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Jul 27, 2010 08:10 PM

Hudson Valley Food & Wine Festival?

Hi All, has anyone been to the Hudson Valley Food & Wine Festival? My Mum and I are vivisting New York in September and are thinking about going along with a tour company called Grape Getaways. Is it a good day out? Or would be happy for other suggestions for wine day trip from NYC? Thx in advance, Jen

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  1. it's been posted about in the archives, but..

    if you're a big wine fan, ny state is NOT known for its reds. the grapes which work best are niagara, and other sweeter ones.

    here's the basic setup: there are several tents full of wine people. you pay $35, 40, not sure what the price is - unlimited samples. more than you can deal with, but because ny's wines are limited (ie. no real good reds) you'll find yourself having the same wines. if you're there @ 11 am when it opens, it's easy to get around. 2-3 hours later, it's packed.

    there is usually some kind of bands for entertainment, several vendors selling food (which is appetizer size, but higher end - and usually very good), non-wine vendors inside, and a couple ppl selling beer, candy, etc. also there are usually cooking demos as well.

    a friend of mine comes up from nyc for the festival, and only tries a few wines, but uses it as an escape from nyc weekend.

    6 Replies
    1. re: bob gaj

      To say that New York's wines are limited is a shortsighted view that leads me to believe that it's been a while since you've sampled many of New York's best wines.

      New York's strength is Riesling, to be sure, and these wines are among the best in the U.S. for that varietal and span a very wide palate range from semi-dry to dry as well as dessert ice wines. One can literally taste through at least five different flavor profiles in Rieslings alone. Other strong white varietals are Seyval Blanc and Vidal (also one of the primary ice wine grapes). But on the red side there have also been significant successes with Cabernet Franc in both the Finger Lakes and in the Hudson Valley (check out Millbrook's Cab Francs, grown right here in the HV), as well as with hybrid varietals (native vitus labrusca vines crossed with European vitus vinifera vines) such as Frontenac and De Chaunac.

      1. re: ecustard

        sorry, i'm not a fan of millbrook's winery...been there a couple times, it's a gorgeous place to have a picnic, but i don't care for the wines.

        i personally prefer sweeter ones, but can understand what others like in the red wines. i don't 'get' any of that from the ones i've had.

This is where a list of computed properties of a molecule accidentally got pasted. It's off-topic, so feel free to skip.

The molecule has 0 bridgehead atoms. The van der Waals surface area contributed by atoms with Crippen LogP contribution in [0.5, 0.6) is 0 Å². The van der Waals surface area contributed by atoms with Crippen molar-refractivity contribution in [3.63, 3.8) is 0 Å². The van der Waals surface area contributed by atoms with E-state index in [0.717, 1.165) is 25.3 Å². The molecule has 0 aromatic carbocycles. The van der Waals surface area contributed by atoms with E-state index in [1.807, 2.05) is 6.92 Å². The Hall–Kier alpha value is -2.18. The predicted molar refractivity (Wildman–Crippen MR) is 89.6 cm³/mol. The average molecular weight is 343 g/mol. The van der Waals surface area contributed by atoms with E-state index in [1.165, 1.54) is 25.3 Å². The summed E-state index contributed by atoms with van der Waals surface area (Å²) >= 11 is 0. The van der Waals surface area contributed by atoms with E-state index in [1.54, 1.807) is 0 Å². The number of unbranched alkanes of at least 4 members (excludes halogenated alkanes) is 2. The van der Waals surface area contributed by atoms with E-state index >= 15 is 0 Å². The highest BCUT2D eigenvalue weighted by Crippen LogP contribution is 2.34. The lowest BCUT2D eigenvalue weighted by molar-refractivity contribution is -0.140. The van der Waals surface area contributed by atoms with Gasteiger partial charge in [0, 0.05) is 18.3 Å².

(as a side note, baldwin vineyards and clinton, both of whom will probably be at the festival, are personal favorites of mine. and i have a couple wagner ice wines sitting inthe other room - although they don't bring that variety to the festival unless requested in advance)

        1. re: bob gaj

          Thanks Bob Gaj & Ecustard, that gives me food for thought. I love a Riesling; probably my favourite varietal at the moment.
          I might reconsider the tour and look at maybe catching a train up; doesn't sound like we'd need the whole day at the festival - could end up very messy! Thanks again and I look forward to tasting some NY wines; hopefully maybe an ice wine!

          1. re: ausjen

            ausjen - if you take a train, you'd have to take amtrak to rhinebeck, and then a taxi. do NOT take metro north to poughkeepsie unless there's a bus from the station to the festival and it's free/cheap (under $10). taxis that far will be SLOW on the weekend (lots o' traffic lights) and cost lots of money. amtrak will be a bit more expensive than metro north and have lots of less departure/arrivals.

            if you decide to go, the bus would be the best option.

            1. re: bob gaj

              Bobgaj, looking at train fares - I'm thinking that $85 for bus trip and festival entry is rather good. Many thanks for your help.

        2. re: ecustard

          Hear hear, ecustard! Finger Lakes Rieslings have become competitive with Rieslings from other parts of the world. Aside from Cabernet Franc, Baco Noir is another red that I really enjoy that NY has had success with. I'm just speaking for the Finger Lakes region though, I've never been to any of the Long Island wineries, and even though I live in the Hudson Valley, I'm not really familiar with which varietals they grow here.